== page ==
Ryanair arrives at Frankfurt (Rhein-Main)
Report by Alex McWhirter
Ryanair becomes the first major low-cost carrier (LCC) to operate at Frankfurt’s main international airport rather than far-out Hahn.
Starting on March 29 next year the carrier will begin flights from Frankfurt to Palma, Malaga, Faro and Alicante. These will be operated by a pair of B737-800s.
Previously LCCs stayed away from Frankfurt in favour of Hahn because of the former’s congestion and its high costs. And airport management preferred it that way.
But as we reported (see Analysis Online news May 18, 2016) things are changing at Frankfurt.
In the past the airport relied almost solely on conventional airlines for its passenger traffic. But that market is not expanding to any great extent.
Quoted at the time in Germany’s financial media, Fraport (Frankfurt’s operating company) CEO Stefan Schulte said, “Low-cost will play a greater role in Frankfurt because the [conventional] market is now so developed.”
“You cannot permanently walk past a market segment [budget air travel] that is now expected [to be made available to] by customers.”
Today’s statement from Fraport says, “Fraport’s cooperation with Ryanair is predicted on long-term growth of the airline at Frankfurt Airport. The basis of this cooperation will be formed by meeting the special requirements of low-cost airlines via customized processes and operations, which also facilitate short turnaround times. In the medium term, Fraport will also meet the increasing demand for low-cost offerings by adapting passenger and terminal processes accordingly.”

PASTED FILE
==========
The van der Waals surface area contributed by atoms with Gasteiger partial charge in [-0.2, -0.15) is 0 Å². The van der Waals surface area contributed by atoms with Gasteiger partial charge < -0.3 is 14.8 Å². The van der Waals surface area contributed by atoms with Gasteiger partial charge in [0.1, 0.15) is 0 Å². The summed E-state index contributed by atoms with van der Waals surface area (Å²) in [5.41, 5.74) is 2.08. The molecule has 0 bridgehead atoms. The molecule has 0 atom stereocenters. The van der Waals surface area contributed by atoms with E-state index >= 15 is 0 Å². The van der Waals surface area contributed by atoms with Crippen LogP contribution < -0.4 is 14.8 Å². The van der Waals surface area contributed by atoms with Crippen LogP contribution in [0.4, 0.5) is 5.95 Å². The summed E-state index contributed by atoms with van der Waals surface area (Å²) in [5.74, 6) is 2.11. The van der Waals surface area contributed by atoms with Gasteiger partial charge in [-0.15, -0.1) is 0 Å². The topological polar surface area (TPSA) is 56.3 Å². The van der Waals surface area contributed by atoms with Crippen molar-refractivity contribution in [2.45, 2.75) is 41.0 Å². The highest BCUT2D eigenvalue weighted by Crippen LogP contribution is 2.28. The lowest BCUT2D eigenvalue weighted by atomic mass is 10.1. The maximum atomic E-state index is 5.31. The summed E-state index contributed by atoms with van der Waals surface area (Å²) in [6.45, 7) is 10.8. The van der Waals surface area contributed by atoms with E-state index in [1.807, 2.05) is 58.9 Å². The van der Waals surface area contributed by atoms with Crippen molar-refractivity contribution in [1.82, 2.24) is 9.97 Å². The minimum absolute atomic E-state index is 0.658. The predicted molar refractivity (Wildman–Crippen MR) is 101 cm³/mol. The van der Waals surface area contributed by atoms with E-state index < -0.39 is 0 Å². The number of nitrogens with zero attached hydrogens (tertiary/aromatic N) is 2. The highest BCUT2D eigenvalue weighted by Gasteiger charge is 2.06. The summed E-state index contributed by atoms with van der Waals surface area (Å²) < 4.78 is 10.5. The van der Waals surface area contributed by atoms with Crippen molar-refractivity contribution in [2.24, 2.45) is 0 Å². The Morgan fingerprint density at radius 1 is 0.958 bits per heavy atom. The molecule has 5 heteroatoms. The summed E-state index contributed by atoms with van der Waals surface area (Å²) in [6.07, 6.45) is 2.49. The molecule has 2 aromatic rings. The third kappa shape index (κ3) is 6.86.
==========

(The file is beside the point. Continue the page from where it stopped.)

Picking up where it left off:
What it means is that congested Frankfurt will make every effort to meet the special operational needs of the LCCs. It’s similar to what happens at other busy airports like Amsterdam Schiphol and London Gatwick.
Some readers will be disappointed by the first routes announced by Ryanair as they operate solely for leisure. It had been thought that any routes started by Ryanair or Easyjet would be to business destinations where the fares are more lucrative and would therefore justify the higher costs of operating at Frankfurt.
However Ryanair’s future expansion may well cover destinations in, for example, the UK, Ireland and Holland.
Quoted in lse.co.uk Ryanair CEO Kenny Jacobs said, “This is very small for Ryanair. But all things start out small. We hope to come back in January with a winter [2017/18] schedule that is much bigger.”
Ryanair intends to have a greater presence in the German market with a share of 15 to 20 per cent with an operation at 20 airports.
Germany’s Lufthansa cannot be happy at this development its home base.
In a tweet @lufthansaNews it said “Welcome to the real Frankfurt, dear Ryanair. In case you get lost on such a big airport, just give us a call !”
Says airline analyst John Strickland tweeted, “Lufthansa’s yields (revenue) are under pressure, union challenges remain and then Ryanair announces a new Frankfurt base.”